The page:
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By September 10, 2015Blog

Organizations have varying levels of success when it comes to increasing the quality of their talent. Some organizations have the drive and the means to invest in their employees. Others just do the best they can with what they have. The result is that many organizations probably don’t have any real measurable success upgrading their talent – or maybe even maintaining it.

What’s always puzzling about this anecdotal observation is that most nonprofit leaders understand the importance of getting the right people in the right job for mission success. Heck even the country seems to understand that our national success is reliant upon the quality of our workforce.

Gallup, in coordination with the Lumina foundation, just completed a national pollwhere 78% of those polled said that the U.S. will lag behind other countries if its talent isn’t developed. Leaders at nonprofits probably feel the same way about their own organizations.

This is such a universally agreed upon sentiment that even Presidential candidates like Sen. Bernie Sanders have included a free college tuition plan as part of his campaign.

The Sanders plan may make many roll their eyes and say, “that’s just politics.” But politicians often don’t come up with ideas without data.

The Gallup-Lumina poll found that 87% of U.S. adults agree with the statement, “the federal government should make it a high priority to increase the talent of our nation’s workforce,” and 89% agree with the statement “cities that commit to increasing talent among their citizens are more likely to have stronger economies, better quality of life and greater prosperity than cities that do not.”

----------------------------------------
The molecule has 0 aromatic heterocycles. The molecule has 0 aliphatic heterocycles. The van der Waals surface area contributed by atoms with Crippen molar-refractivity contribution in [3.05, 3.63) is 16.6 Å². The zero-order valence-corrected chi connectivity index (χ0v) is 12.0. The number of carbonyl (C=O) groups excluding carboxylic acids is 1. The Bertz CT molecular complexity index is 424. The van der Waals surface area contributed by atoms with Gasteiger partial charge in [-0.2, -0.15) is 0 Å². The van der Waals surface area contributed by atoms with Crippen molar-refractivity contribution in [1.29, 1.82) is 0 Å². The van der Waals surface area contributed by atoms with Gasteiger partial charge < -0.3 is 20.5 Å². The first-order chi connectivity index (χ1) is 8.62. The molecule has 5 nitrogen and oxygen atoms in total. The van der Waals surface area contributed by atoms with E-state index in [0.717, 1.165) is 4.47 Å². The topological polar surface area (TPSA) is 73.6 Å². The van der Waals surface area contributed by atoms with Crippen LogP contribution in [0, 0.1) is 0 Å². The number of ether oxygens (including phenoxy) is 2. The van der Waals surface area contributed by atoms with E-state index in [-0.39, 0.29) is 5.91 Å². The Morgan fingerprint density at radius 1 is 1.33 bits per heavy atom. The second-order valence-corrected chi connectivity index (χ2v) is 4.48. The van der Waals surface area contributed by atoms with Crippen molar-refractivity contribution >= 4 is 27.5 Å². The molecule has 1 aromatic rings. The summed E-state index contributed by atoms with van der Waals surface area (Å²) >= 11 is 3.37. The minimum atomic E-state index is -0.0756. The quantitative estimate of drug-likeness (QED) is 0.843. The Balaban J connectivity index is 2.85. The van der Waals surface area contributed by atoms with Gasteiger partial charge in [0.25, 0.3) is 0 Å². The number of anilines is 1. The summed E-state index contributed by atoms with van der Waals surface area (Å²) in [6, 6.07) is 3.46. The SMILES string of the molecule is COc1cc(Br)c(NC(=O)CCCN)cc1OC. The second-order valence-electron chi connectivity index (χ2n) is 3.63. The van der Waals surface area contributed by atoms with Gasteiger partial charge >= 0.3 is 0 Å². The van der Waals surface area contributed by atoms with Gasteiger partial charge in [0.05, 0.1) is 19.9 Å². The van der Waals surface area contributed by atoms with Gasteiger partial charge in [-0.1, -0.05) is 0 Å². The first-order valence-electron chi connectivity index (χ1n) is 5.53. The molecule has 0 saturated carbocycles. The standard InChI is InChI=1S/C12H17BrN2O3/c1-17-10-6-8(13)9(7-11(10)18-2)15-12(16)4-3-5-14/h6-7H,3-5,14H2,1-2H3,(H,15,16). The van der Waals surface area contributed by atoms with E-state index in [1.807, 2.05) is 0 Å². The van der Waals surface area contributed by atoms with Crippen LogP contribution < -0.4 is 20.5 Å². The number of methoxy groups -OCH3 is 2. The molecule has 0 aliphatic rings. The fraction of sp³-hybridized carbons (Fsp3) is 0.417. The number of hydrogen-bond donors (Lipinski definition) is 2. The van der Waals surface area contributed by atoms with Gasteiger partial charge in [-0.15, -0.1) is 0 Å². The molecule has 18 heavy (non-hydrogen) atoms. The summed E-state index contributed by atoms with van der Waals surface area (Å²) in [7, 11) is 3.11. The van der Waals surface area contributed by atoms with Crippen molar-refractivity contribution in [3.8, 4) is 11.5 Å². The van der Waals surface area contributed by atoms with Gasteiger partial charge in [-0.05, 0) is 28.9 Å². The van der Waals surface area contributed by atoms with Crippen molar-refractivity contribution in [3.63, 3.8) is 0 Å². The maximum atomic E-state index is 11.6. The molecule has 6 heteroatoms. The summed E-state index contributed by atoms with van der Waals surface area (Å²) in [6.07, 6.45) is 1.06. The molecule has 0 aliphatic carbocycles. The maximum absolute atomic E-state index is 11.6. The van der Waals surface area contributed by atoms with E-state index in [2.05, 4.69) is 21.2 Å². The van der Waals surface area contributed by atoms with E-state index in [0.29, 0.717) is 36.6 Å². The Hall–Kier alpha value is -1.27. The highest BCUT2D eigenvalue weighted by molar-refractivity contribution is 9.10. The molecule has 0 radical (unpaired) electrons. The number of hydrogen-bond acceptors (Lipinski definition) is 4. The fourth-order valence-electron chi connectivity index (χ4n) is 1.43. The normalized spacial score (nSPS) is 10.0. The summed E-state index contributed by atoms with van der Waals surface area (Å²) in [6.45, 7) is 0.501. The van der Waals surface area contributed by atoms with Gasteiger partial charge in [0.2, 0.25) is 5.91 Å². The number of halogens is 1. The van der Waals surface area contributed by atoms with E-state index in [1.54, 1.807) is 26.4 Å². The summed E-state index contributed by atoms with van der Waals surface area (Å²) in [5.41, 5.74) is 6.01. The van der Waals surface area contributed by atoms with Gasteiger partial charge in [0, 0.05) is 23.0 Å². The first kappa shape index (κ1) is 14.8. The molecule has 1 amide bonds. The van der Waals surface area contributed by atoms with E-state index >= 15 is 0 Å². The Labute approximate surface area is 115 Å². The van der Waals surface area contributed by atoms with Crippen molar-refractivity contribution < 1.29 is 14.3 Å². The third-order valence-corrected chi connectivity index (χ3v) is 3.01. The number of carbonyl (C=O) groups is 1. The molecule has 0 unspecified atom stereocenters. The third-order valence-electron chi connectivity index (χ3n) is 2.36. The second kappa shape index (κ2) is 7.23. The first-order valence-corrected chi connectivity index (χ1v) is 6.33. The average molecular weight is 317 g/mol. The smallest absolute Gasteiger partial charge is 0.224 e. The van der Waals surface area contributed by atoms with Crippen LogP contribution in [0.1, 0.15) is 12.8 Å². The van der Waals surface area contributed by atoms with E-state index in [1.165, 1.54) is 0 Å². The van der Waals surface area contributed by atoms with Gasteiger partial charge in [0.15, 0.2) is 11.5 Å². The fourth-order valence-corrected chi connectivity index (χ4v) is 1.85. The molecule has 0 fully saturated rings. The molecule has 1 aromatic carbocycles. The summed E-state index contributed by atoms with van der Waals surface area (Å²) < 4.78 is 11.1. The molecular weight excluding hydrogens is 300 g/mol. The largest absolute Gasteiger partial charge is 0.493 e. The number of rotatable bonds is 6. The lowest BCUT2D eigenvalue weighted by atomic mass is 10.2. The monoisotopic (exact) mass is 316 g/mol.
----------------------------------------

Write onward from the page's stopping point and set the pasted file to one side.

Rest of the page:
There are very few subjects that have a near 90% agreement rate in this country. The probability of a national talent management program are still slim due to the usual problems – disagreements over how to solve a problem that everyone believes exists.

More from Gallup,

At a time when Americans are greatly divided on various aspects of life related to politics, education, and racial and income inequality, there is harmony to be found in the public’s agreement on the importance of investing in the development of talent in the U.S. workplace. Americans not only see investing in the knowledge and skills of the U.S. workforce as a priority in general, but also something for which the federal government and local communities should step up their efforts.

The sentiment appears to be clear. The nation needs to invest in a plan to better itself; and so does your organization. 

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